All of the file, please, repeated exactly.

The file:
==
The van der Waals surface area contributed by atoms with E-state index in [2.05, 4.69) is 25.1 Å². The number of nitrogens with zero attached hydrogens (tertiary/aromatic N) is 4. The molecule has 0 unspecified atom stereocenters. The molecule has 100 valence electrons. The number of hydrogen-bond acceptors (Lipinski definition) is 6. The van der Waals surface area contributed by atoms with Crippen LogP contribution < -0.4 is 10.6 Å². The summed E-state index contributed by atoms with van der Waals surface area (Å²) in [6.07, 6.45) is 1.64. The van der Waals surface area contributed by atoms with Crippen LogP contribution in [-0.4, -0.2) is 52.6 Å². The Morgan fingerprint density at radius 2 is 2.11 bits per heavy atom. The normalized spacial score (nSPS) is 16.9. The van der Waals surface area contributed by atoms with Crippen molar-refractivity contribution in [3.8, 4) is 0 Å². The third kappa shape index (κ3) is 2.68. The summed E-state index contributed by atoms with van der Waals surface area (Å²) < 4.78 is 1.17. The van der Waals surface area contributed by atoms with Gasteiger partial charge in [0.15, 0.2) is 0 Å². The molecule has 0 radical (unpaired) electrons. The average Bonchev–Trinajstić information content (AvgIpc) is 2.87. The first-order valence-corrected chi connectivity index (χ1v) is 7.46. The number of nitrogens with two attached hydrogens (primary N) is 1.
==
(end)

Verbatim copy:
The van der Waals surface area contributed by atoms with E-state index in [2.05, 4.69) is 25.1 Å². The number of nitrogens with zero attached hydrogens (tertiary/aromatic N) is 4. The molecule has 0 unspecified atom stereocenters. The molecule has 100 valence electrons. The number of hydrogen-bond acceptors (Lipinski definition) is 6. The van der Waals surface area contributed by atoms with Crippen LogP contribution < -0.4 is 10.6 Å². The summed E-state index contributed by atoms with van der Waals surface area (Å²) in [6.07, 6.45) is 1.64. The van der Waals surface area contributed by atoms with Crippen LogP contribution in [-0.4, -0.2) is 52.6 Å². The Morgan fingerprint density at radius 2 is 2.11 bits per heavy atom. The normalized spacial score (nSPS) is 16.9. The van der Waals surface area contributed by atoms with Crippen molar-refractivity contribution in [3.8, 4) is 0 Å². The third kappa shape index (κ3) is 2.68. The summed E-state index contributed by atoms with van der Waals surface area (Å²) < 4.78 is 1.17. The van der Waals surface area contributed by atoms with Gasteiger partial charge in [0.15, 0.2) is 0 Å². The molecule has 0 radical (unpaired) electrons. The average Bonchev–Trinajstić information content (AvgIpc) is 2.87. The first-order valence-corrected chi connectivity index (χ1v) is 7.46. The number of nitrogens with two attached hydrogens (primary N) is 1.